9 Fuss-Free Ways to Reduce Your Carbon Footprint in the Kitchen—And Save Big on Your Energy Bill
If you've resolved to live a greener life this summer, you've come to the right place.
Your carbon footprint equals the total impact you have both directly and indirectly on greenhouse gas emissions. A significant portion of our personal contributions to greenhouse gas emissions happen in our homes, i.e. heating, cooling, electricity and water usage, and yes, cooking.
No matter how minute, every step you can take to waste less in your home counts. Here are 9 easy tricks you can use in the kitchen to live a more eco-friendly life.
Try a fridge thermometer.
Start by making sure your fridge and freezer aren’t too cold. Recommended temperatures are 35° to 38°F for the fresh food compartment and 0°F for freezers—anything colder means wasted energy.
Do a door test.
Make sure your refrigerator door seals are airtight. Test them by closing the door over a piece of paper so it’s half in and out. If you can pull the paper or bill out easily, the latch may need adjustment, the seal may need replacing, or you may consider buying a new unit.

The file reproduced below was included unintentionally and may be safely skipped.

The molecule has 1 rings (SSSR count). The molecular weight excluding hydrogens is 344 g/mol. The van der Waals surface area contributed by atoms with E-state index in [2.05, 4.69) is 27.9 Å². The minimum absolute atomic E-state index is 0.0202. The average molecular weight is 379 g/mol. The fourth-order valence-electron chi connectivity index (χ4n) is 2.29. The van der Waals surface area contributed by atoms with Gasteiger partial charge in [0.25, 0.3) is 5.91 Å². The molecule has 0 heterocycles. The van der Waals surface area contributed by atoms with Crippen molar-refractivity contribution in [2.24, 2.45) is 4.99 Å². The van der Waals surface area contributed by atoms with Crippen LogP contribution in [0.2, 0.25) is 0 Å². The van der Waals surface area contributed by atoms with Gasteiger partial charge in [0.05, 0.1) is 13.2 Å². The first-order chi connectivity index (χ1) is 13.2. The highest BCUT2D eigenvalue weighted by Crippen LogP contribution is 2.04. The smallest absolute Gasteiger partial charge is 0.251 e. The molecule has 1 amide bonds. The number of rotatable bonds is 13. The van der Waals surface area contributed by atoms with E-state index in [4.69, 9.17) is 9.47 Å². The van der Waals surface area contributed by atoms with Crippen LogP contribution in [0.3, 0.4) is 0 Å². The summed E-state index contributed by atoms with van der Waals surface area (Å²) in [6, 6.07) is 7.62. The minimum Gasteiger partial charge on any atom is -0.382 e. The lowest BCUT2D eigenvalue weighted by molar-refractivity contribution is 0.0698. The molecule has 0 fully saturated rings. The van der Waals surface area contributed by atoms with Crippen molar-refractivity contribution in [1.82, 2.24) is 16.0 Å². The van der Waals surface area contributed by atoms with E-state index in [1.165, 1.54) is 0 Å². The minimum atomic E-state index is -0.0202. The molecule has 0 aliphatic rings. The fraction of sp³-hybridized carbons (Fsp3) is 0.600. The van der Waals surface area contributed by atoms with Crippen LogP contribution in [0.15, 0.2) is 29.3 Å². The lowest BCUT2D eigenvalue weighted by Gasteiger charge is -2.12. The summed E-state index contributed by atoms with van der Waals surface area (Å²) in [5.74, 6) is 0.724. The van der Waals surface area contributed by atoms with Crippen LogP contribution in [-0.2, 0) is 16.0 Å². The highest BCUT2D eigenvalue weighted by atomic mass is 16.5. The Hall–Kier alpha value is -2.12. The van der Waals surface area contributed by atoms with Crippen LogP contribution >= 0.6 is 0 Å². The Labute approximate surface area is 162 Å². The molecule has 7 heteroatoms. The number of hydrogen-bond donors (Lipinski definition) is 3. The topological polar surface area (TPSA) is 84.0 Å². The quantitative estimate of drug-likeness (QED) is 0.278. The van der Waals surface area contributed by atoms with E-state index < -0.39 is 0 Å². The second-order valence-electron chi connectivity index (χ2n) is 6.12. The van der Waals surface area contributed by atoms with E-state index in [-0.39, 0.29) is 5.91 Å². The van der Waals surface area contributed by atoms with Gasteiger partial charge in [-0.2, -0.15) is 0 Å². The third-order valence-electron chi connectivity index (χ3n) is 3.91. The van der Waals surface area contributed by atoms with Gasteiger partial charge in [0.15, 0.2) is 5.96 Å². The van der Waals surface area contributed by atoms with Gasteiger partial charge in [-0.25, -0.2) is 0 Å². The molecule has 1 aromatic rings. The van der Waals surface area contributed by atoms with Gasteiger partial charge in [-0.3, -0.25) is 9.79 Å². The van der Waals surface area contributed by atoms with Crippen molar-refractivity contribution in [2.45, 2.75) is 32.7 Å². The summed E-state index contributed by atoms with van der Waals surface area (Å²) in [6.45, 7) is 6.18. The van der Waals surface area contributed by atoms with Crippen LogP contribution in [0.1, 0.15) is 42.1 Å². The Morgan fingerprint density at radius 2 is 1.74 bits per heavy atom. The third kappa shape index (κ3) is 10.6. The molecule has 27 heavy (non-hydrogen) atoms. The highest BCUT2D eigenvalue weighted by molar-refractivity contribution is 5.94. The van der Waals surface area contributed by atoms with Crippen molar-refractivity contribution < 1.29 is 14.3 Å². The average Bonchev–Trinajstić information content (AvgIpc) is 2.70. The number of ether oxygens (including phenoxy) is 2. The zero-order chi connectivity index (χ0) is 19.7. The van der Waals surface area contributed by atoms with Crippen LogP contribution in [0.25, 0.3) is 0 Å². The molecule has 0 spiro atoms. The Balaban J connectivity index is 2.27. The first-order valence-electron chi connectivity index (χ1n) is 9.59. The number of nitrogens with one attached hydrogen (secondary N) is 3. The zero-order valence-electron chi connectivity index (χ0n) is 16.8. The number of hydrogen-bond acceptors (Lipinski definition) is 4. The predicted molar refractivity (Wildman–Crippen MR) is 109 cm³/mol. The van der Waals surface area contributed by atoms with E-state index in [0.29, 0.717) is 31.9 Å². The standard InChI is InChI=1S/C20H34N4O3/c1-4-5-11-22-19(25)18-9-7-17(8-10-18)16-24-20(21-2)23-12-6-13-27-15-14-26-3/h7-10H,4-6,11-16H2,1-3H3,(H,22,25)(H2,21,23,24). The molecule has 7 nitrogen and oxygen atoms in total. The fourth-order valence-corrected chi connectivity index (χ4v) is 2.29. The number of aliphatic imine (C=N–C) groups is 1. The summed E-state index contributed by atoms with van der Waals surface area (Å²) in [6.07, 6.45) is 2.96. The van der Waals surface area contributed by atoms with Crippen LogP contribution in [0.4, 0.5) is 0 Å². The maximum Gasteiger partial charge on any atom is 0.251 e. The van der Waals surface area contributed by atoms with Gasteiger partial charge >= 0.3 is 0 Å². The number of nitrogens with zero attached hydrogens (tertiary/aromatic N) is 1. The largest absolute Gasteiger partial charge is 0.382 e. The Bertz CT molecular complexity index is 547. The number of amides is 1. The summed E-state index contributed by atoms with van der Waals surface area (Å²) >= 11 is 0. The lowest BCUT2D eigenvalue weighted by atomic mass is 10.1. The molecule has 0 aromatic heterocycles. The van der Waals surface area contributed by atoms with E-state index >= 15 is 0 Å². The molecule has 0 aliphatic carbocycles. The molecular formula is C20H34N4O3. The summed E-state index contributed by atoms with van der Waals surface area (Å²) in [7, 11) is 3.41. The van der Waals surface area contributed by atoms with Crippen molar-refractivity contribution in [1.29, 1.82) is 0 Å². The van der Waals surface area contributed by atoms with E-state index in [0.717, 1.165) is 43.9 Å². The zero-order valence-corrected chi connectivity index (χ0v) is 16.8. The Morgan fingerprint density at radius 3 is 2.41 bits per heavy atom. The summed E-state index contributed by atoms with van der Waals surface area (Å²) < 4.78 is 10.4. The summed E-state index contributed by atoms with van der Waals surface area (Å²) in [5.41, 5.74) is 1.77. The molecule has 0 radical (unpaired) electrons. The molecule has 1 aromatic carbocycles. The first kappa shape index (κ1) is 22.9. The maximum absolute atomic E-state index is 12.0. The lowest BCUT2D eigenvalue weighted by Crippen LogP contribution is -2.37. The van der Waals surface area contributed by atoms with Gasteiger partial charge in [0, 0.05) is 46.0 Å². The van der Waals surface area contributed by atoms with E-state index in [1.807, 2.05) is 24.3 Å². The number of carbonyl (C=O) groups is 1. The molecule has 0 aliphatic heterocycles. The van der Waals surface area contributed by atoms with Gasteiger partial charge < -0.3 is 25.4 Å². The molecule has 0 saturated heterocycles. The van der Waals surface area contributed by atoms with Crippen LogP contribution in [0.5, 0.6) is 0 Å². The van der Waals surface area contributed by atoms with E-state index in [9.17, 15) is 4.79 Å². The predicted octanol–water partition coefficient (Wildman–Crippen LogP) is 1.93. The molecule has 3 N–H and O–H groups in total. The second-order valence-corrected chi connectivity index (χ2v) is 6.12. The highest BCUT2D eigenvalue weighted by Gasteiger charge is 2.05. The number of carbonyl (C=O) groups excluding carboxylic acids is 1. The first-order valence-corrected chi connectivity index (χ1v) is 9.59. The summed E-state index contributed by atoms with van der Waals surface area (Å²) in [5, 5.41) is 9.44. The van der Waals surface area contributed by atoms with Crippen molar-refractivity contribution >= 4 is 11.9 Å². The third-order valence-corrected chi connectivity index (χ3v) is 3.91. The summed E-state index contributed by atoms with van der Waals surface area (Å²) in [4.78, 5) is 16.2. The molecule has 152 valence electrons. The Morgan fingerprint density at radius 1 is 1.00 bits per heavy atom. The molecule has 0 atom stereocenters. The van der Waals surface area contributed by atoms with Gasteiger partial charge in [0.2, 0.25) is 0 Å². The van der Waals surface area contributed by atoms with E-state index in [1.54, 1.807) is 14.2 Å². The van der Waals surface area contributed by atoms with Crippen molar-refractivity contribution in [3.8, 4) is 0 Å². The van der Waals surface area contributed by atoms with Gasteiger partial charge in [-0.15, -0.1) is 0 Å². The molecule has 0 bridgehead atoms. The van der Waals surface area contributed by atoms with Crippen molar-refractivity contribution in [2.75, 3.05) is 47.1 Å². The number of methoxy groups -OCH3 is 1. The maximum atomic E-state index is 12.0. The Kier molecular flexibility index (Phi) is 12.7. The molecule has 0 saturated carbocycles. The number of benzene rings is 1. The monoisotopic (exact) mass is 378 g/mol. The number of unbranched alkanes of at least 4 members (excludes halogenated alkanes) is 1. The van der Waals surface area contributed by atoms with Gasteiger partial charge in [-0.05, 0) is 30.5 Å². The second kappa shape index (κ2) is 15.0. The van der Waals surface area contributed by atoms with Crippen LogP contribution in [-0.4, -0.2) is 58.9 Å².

Leave leftovers covered.
Cover liquids and wrap foods stored in the refrigerator. Uncovered foods release moisture and make the compressor work harder.
Fight off excess frost.
Regularly defrost manual-defrost freezers and refrigerators; frost buildup decreases the energy efficiency of the unit. Don't allow frost to build up more than one-quarter of an inch.
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Pick a proper pan.
Make sure the cookware you’re using matches the size of the heating element. For instance, a 6-inch pot on an 8-inch burner wastes over 40% of the burner’s heat—this can save about $36 annually for an electric range and $18 for gas. Also, covered pots and pans will heat up faster and need less energy to hold it in than uncovered.
Keep your cooktop clean
A gas range’s burners will reflect heat much better when they aren’t hiding under burnt-on grime. Also, look for blue flames— yellow indicates that gas is burning inefficiently and may need adjustment from the manufacturer or your local utility.
Use small appliances
When able, cook with countertop electrics like a toaster oven, pressure cooker, or slow cooker rather than firing up your full-sized range. A toaster or convection oven uses a third to a half as much energy as a traditional oven (and you won’t have to crank up the A/C to cool down your house in warmer months).
Remember a tote
Bring reusable bags to the grocery store instead of using disposable shopping bags. As a reminder, you can stash a few next to where you keep your shopping list so they’ll be ready when you are.
Reduce, reuse, then recycle
When it comes to environmental impact, reusing trumps recycling. Only 14% of plastic packaging waste gets recycled, and out of this only 2% can be really recycled into equivalent products! Only recycle products when you cannot repurpose them.